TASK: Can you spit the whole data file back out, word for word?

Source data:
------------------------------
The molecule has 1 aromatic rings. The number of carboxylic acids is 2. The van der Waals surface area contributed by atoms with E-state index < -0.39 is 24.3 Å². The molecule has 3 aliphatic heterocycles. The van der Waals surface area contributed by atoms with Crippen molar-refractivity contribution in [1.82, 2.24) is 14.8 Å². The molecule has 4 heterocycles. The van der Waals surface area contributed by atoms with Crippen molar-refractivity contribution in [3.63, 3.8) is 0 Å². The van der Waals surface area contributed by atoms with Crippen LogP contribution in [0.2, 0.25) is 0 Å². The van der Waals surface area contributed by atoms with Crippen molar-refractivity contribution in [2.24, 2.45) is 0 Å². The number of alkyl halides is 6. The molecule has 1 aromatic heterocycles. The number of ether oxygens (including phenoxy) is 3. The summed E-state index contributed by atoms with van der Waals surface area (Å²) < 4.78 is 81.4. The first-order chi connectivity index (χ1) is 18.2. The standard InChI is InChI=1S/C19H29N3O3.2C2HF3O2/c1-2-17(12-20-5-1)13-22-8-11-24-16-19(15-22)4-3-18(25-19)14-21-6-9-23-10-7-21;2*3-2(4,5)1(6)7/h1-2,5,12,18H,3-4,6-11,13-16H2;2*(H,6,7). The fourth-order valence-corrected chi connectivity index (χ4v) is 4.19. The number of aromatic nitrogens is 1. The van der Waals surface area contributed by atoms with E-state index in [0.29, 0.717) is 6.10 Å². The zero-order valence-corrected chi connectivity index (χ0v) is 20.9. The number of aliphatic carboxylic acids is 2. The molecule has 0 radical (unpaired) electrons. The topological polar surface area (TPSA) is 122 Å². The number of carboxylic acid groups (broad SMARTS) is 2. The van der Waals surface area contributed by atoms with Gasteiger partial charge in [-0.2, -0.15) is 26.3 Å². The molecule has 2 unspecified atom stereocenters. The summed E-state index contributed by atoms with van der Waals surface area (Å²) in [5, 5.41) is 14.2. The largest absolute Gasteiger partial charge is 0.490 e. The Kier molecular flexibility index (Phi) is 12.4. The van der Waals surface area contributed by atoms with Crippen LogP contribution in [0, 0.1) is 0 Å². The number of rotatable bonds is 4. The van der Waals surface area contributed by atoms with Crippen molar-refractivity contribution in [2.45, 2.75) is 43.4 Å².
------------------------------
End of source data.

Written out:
The molecule has 1 aromatic rings. The number of carboxylic acids is 2. The van der Waals surface area contributed by atoms with E-state index < -0.39 is 24.3 Å². The molecule has 3 aliphatic heterocycles. The van der Waals surface area contributed by atoms with Crippen molar-refractivity contribution in [1.82, 2.24) is 14.8 Å². The molecule has 4 heterocycles. The van der Waals surface area contributed by atoms with Crippen molar-refractivity contribution in [3.63, 3.8) is 0 Å². The van der Waals surface area contributed by atoms with Crippen LogP contribution in [0.2, 0.25) is 0 Å². The van der Waals surface area contributed by atoms with Crippen molar-refractivity contribution in [2.24, 2.45) is 0 Å². The number of alkyl halides is 6. The molecule has 1 aromatic heterocycles. The number of ether oxygens (including phenoxy) is 3. The summed E-state index contributed by atoms with van der Waals surface area (Å²) < 4.78 is 81.4. The first-order chi connectivity index (χ1) is 18.2. The standard InChI is InChI=1S/C19H29N3O3.2C2HF3O2/c1-2-17(12-20-5-1)13-22-8-11-24-16-19(15-22)4-3-18(25-19)14-21-6-9-23-10-7-21;2*3-2(4,5)1(6)7/h1-2,5,12,18H,3-4,6-11,13-16H2;2*(H,6,7). The fourth-order valence-corrected chi connectivity index (χ4v) is 4.19. The number of aromatic nitrogens is 1. The van der Waals surface area contributed by atoms with E-state index in [0.29, 0.717) is 6.10 Å². The zero-order valence-corrected chi connectivity index (χ0v) is 20.9. The number of aliphatic carboxylic acids is 2. The molecule has 0 radical (unpaired) electrons. The topological polar surface area (TPSA) is 122 Å². The number of carboxylic acid groups (broad SMARTS) is 2. The van der Waals surface area contributed by atoms with Gasteiger partial charge in [-0.2, -0.15) is 26.3 Å². The molecule has 2 unspecified atom stereocenters. The summed E-state index contributed by atoms with van der Waals surface area (Å²) in [5, 5.41) is 14.2. The largest absolute Gasteiger partial charge is 0.490 e. The Kier molecular flexibility index (Phi) is 12.4. The van der Waals surface area contributed by atoms with Crippen LogP contribution in [0, 0.1) is 0 Å². The number of rotatable bonds is 4. The van der Waals surface area contributed by atoms with Crippen molar-refractivity contribution in [2.45, 2.75) is 43.4 Å².